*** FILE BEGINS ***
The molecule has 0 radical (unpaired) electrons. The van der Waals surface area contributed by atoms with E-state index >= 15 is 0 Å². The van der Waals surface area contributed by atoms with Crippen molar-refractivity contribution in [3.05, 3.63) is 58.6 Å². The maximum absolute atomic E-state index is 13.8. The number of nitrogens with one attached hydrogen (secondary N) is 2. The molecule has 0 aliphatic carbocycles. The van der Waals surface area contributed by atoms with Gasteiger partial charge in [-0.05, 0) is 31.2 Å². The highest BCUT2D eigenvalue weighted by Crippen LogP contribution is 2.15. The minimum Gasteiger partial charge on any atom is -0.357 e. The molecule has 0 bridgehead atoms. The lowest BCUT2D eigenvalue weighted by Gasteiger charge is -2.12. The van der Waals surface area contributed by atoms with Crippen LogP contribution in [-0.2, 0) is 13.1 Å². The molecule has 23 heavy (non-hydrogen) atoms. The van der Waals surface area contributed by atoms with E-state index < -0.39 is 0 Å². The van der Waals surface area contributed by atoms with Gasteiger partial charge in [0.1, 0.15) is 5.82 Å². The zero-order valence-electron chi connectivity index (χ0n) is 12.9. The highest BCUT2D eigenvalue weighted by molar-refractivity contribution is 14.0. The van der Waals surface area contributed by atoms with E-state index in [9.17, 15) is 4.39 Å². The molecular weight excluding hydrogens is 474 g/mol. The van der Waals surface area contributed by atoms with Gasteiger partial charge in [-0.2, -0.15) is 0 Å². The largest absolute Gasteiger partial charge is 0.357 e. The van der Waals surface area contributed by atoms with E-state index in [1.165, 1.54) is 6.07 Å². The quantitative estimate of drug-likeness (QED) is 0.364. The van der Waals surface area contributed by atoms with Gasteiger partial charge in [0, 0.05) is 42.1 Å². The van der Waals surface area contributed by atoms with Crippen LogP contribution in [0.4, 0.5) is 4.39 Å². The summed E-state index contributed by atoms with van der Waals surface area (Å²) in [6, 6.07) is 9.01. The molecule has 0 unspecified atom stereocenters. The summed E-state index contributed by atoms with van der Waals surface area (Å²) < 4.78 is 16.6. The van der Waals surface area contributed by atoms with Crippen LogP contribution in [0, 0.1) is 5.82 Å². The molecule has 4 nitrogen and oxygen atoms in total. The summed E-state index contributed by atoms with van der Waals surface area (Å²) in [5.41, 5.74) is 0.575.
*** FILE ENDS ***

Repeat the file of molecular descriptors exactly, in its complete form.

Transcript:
The molecule has 0 radical (unpaired) electrons. The van der Waals surface area contributed by atoms with E-state index >= 15 is 0 Å². The van der Waals surface area contributed by atoms with Crippen molar-refractivity contribution in [3.05, 3.63) is 58.6 Å². The maximum absolute atomic E-state index is 13.8. The number of nitrogens with one attached hydrogen (secondary N) is 2. The molecule has 0 aliphatic carbocycles. The van der Waals surface area contributed by atoms with Gasteiger partial charge in [-0.05, 0) is 31.2 Å². The highest BCUT2D eigenvalue weighted by Crippen LogP contribution is 2.15. The minimum Gasteiger partial charge on any atom is -0.357 e. The molecule has 0 bridgehead atoms. The lowest BCUT2D eigenvalue weighted by Gasteiger charge is -2.12. The van der Waals surface area contributed by atoms with Crippen LogP contribution in [-0.2, 0) is 13.1 Å². The molecule has 23 heavy (non-hydrogen) atoms. The van der Waals surface area contributed by atoms with E-state index < -0.39 is 0 Å². The van der Waals surface area contributed by atoms with Gasteiger partial charge in [0.1, 0.15) is 5.82 Å². The zero-order valence-electron chi connectivity index (χ0n) is 12.9. The highest BCUT2D eigenvalue weighted by molar-refractivity contribution is 14.0. The van der Waals surface area contributed by atoms with E-state index in [9.17, 15) is 4.39 Å². The molecular weight excluding hydrogens is 474 g/mol. The van der Waals surface area contributed by atoms with Gasteiger partial charge in [-0.2, -0.15) is 0 Å². The largest absolute Gasteiger partial charge is 0.357 e. The van der Waals surface area contributed by atoms with E-state index in [1.165, 1.54) is 6.07 Å². The quantitative estimate of drug-likeness (QED) is 0.364. The van der Waals surface area contributed by atoms with Gasteiger partial charge in [0, 0.05) is 42.1 Å². The van der Waals surface area contributed by atoms with Crippen LogP contribution in [0.4, 0.5) is 4.39 Å². The summed E-state index contributed by atoms with van der Waals surface area (Å²) in [6, 6.07) is 9.01. The molecule has 0 unspecified atom stereocenters. The summed E-state index contributed by atoms with van der Waals surface area (Å²) < 4.78 is 16.6. The van der Waals surface area contributed by atoms with Crippen LogP contribution in [0, 0.1) is 5.82 Å². The molecule has 4 nitrogen and oxygen atoms in total. The summed E-state index contributed by atoms with van der Waals surface area (Å²) in [5.41, 5.74) is 0.575.